Ryan Coogler and Boots Riley are among the filmmakers boosted by Yang Bongiovi and Whitaker's Significant Productions, which has earned a reputation for producing debut features from promising directors of color. Yang Bongiovi also co-founded AUM Group, which helps finance projects like this year's Sundance breakout Fancy Dance from Indigenous filmmaker Erica Tremblay. Working to create a truly diverse Hollywood, says Yang Bongiovi, "means putting everything you've built in your career -- your leverage, reputation, brand and visibility -- on the line with your peers and gatekeepers."

I'm excited about ...

YANG BONGIOVI "Bing Chen from Gold House."

Janet Yang


The Queens-born daughter of Chinese immigrants is the fourth woman, second person of color and first Asian ever elected president of the Academy. After Chris Rock mocked Asian kids on the 2016 Oscars, the Joy Luck Club producer rallied others to lean on the org's leadership to do better, and in 2019 was appointed to its board as a governor-at-large. This season, a film won't be eligible for best picture unless it meets the Oscars' new inclusion requirements.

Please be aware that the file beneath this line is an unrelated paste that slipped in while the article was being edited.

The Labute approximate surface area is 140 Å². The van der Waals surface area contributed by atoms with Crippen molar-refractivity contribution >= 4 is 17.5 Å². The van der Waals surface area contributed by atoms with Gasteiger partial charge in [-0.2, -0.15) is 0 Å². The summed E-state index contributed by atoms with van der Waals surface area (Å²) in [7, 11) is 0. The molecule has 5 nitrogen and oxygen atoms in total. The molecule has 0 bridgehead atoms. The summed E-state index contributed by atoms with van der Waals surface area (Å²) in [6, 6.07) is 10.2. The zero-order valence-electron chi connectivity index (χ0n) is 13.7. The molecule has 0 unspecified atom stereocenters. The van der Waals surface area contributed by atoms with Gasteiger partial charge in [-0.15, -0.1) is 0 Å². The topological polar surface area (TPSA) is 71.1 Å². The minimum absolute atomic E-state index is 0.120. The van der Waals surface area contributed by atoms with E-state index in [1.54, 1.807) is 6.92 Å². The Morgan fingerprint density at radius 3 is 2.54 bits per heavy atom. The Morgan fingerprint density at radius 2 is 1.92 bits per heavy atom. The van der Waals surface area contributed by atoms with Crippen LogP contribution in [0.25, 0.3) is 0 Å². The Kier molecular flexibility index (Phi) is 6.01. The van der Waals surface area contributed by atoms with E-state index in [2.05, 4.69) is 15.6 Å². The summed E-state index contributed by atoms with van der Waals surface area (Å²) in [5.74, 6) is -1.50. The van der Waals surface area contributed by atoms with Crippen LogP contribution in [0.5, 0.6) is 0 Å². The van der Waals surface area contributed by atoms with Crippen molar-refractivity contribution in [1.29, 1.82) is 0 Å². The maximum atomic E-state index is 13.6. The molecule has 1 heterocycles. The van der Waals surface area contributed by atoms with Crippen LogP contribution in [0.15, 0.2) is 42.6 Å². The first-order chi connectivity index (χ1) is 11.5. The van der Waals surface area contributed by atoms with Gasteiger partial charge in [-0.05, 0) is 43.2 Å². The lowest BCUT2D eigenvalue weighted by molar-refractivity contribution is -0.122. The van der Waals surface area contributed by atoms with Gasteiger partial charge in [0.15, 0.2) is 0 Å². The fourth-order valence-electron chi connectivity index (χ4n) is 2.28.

Fave inclusive project (that I didn't work on): "Everything Everywhere combined heartfelt authenticity and wackiness like we've never seen before. The upcoming Joy Ride, a raunchy sex comedy, will cement AAPI's place in the mainstream."

Kim Yutani


As the Sundance Film Festival programming director, Yutani has made a concerted effort to feature more titles made by filmmakers from underrepresented backgrounds. Of more than 100 films in the 2023 lineup, 45 percent were directed by filmmakers who identify as people of color, while 20 percent were directed by members of the LGBTQ+ community. "I personally wouldn't frame a push for equity and inclusion as 'going above and beyond' anything," says Yutani. "You all have the ability to embrace equity and inclusion as something organic to your work culture."

A force for change in my career: "Kirsten Schaffer, who became my mentor through Film Independent's Project: Involve when she was at Outfest (now she's the CEO of Women in Film)."

This story first appeared in the May 31 issue of The Hollywood Reporter magazine. Click here to subscribe.